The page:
131 S. Ct. 2527, 2537 (2011) 

Our nation’s highest court, then, has twice affirmed EPA’s authority to address climate destabilizing pollution from the power sector.  First, in Massachusetts, by confirming that greenhouse gases fall squarely within the Clean Air Act’s definition of “air pollutant,” and then again in American Electric Power, where the Court found that the Clean Air Act authorizes EPA to address carbon pollution from existing power plants using the precise provision that is basis for EPA’s action this Monday.

EPA’s authority in this area is so unequivocal that, in an oral argument before the Supreme Court in a recent case concerning a distinct, separate climate program, the attorney arguing for industry challengers conceded:

I think most critically, Your Honor, [EPA’s authority] includes the new source performance standards program of Section 111 that this Court discussed in Connecticut v. AEP. And this is a very important point, because this case is not about whether EPA can regulate greenhouse gases from stationary sources. This Court held that it could under this program in Section 11 [sic].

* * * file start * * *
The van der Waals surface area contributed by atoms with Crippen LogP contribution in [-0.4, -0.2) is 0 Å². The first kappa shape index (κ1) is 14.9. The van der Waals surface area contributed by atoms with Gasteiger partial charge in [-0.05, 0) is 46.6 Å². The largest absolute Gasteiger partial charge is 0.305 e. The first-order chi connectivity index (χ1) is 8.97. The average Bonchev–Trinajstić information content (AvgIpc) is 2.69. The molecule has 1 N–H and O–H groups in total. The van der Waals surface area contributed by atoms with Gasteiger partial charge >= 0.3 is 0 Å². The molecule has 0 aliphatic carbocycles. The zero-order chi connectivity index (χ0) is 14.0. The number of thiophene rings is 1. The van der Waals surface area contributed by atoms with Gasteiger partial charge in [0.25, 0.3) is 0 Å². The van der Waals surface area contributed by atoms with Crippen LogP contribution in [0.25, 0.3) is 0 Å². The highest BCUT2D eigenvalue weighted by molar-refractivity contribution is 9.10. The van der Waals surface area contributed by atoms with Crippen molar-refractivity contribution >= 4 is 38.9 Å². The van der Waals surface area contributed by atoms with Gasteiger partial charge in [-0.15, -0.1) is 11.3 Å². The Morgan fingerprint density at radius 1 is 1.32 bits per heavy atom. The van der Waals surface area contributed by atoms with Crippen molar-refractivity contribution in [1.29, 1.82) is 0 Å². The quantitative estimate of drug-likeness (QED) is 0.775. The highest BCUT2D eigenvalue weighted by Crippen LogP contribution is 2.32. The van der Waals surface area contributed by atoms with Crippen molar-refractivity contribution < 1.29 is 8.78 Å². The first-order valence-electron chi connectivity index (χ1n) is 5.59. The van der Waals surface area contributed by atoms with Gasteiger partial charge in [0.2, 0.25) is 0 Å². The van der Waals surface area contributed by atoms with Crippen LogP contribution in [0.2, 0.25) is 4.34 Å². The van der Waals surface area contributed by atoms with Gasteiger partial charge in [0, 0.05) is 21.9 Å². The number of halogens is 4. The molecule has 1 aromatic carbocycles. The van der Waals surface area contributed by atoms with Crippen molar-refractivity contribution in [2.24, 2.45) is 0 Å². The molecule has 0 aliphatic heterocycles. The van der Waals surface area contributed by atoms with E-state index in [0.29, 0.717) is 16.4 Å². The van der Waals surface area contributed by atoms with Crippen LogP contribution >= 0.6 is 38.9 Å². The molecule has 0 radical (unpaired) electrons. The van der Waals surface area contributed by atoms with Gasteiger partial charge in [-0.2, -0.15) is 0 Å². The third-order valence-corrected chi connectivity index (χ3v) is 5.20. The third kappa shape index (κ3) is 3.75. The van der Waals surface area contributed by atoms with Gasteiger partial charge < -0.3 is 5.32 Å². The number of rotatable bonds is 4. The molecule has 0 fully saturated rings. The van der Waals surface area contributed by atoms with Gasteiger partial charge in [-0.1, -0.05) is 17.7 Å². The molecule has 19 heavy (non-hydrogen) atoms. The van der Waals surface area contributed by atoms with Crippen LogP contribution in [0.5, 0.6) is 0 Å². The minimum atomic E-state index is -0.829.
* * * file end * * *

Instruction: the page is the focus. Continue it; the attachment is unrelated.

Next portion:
(see Supreme Court transcript page 22).

EPA has determined that six greenhouse gases – carbon dioxide, methane, nitrous oxide, hydrofluorocarbons, perfluorocarbons, and sulfur hexafluoride – endanger the health and welfare of current and future generations.  And this determination has been upheld by the U.S. Court of Appeals for the D.C. Circuit and the Supreme Court declined to review it – meaning it is firmly the law of the land.

This endangerment determination along with EPA’s manifest authority under the Clean Air Act to address greenhouse gas emissions – twice affirmed by the Supreme Court – form an unshakeable legal foundation for EPA’s action to cut carbon pollution from power plants,  the nation’s single largest source of carbon pollution and one of the largest in the world.